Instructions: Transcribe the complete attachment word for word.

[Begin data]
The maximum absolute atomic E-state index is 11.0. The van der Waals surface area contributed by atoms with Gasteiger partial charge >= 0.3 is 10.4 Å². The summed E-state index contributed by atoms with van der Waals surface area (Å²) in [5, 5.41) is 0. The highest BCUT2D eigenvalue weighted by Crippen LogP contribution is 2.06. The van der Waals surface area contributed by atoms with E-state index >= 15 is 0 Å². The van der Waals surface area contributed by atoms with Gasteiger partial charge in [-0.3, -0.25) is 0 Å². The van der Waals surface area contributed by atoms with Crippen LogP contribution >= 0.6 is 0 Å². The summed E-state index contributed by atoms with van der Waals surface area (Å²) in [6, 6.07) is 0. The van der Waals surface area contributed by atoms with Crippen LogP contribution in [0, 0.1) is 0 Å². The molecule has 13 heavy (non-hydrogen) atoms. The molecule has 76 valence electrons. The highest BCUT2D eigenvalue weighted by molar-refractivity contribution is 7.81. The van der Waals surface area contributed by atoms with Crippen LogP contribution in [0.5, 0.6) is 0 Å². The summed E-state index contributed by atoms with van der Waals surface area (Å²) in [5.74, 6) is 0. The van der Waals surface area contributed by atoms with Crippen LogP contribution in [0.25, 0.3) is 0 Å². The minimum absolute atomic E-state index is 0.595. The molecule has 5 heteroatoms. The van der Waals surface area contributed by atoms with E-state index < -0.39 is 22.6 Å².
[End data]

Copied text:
The maximum absolute atomic E-state index is 11.0. The van der Waals surface area contributed by atoms with Gasteiger partial charge >= 0.3 is 10.4 Å². The summed E-state index contributed by atoms with van der Waals surface area (Å²) in [5, 5.41) is 0. The highest BCUT2D eigenvalue weighted by Crippen LogP contribution is 2.06. The van der Waals surface area contributed by atoms with E-state index >= 15 is 0 Å². The van der Waals surface area contributed by atoms with Gasteiger partial charge in [-0.3, -0.25) is 0 Å². The van der Waals surface area contributed by atoms with Crippen LogP contribution >= 0.6 is 0 Å². The summed E-state index contributed by atoms with van der Waals surface area (Å²) in [6, 6.07) is 0. The van der Waals surface area contributed by atoms with Crippen LogP contribution in [0, 0.1) is 0 Å². The molecule has 13 heavy (non-hydrogen) atoms. The molecule has 76 valence electrons. The highest BCUT2D eigenvalue weighted by molar-refractivity contribution is 7.81. The van der Waals surface area contributed by atoms with Crippen LogP contribution in [0.5, 0.6) is 0 Å². The summed E-state index contributed by atoms with van der Waals surface area (Å²) in [5.74, 6) is 0. The van der Waals surface area contributed by atoms with Crippen LogP contribution in [0.25, 0.3) is 0 Å². The minimum absolute atomic E-state index is 0.595. The molecule has 5 heteroatoms. The van der Waals surface area contributed by atoms with E-state index < -0.39 is 22.6 Å².